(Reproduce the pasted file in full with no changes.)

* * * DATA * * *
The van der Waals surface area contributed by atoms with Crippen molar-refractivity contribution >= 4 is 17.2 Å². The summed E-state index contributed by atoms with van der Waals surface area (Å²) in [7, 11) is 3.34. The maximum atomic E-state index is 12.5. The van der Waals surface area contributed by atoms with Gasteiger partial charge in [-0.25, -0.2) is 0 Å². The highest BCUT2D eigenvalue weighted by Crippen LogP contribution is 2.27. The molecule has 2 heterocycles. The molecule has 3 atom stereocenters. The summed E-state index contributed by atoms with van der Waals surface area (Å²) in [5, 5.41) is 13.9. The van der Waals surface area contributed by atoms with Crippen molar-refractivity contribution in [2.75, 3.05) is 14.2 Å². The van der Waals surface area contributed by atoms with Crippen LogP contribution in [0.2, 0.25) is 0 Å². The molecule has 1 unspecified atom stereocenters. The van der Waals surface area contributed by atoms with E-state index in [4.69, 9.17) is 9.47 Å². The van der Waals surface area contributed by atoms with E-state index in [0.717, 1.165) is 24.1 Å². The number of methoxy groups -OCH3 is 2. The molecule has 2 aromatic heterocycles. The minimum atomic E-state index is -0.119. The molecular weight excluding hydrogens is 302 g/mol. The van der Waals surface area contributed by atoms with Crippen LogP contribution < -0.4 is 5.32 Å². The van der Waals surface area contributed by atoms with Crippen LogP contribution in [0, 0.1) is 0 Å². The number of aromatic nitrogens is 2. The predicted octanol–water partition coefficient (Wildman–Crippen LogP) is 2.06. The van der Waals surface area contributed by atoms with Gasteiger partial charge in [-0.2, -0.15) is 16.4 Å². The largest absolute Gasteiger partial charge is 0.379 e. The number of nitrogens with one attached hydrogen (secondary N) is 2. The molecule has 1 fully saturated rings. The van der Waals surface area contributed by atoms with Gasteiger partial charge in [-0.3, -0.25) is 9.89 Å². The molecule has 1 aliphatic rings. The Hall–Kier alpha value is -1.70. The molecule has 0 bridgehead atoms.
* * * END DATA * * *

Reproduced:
The van der Waals surface area contributed by atoms with Crippen molar-refractivity contribution >= 4 is 17.2 Å². The summed E-state index contributed by atoms with van der Waals surface area (Å²) in [7, 11) is 3.34. The maximum atomic E-state index is 12.5. The van der Waals surface area contributed by atoms with Gasteiger partial charge in [-0.25, -0.2) is 0 Å². The highest BCUT2D eigenvalue weighted by Crippen LogP contribution is 2.27. The molecule has 2 heterocycles. The molecule has 3 atom stereocenters. The summed E-state index contributed by atoms with van der Waals surface area (Å²) in [5, 5.41) is 13.9. The van der Waals surface area contributed by atoms with Crippen molar-refractivity contribution in [2.75, 3.05) is 14.2 Å². The van der Waals surface area contributed by atoms with Crippen LogP contribution in [0.2, 0.25) is 0 Å². The molecule has 1 unspecified atom stereocenters. The van der Waals surface area contributed by atoms with E-state index in [4.69, 9.17) is 9.47 Å². The van der Waals surface area contributed by atoms with E-state index in [0.717, 1.165) is 24.1 Å². The number of methoxy groups -OCH3 is 2. The molecule has 2 aromatic heterocycles. The minimum atomic E-state index is -0.119. The molecular weight excluding hydrogens is 302 g/mol. The van der Waals surface area contributed by atoms with Crippen LogP contribution < -0.4 is 5.32 Å². The van der Waals surface area contributed by atoms with Crippen LogP contribution in [0, 0.1) is 0 Å². The number of aromatic nitrogens is 2. The predicted octanol–water partition coefficient (Wildman–Crippen LogP) is 2.06. The van der Waals surface area contributed by atoms with Gasteiger partial charge in [-0.2, -0.15) is 16.4 Å². The largest absolute Gasteiger partial charge is 0.379 e. The number of nitrogens with one attached hydrogen (secondary N) is 2. The molecule has 1 fully saturated rings. The van der Waals surface area contributed by atoms with Gasteiger partial charge in [-0.3, -0.25) is 9.89 Å². The molecule has 1 aliphatic rings. The Hall–Kier alpha value is -1.70. The molecule has 0 bridgehead atoms.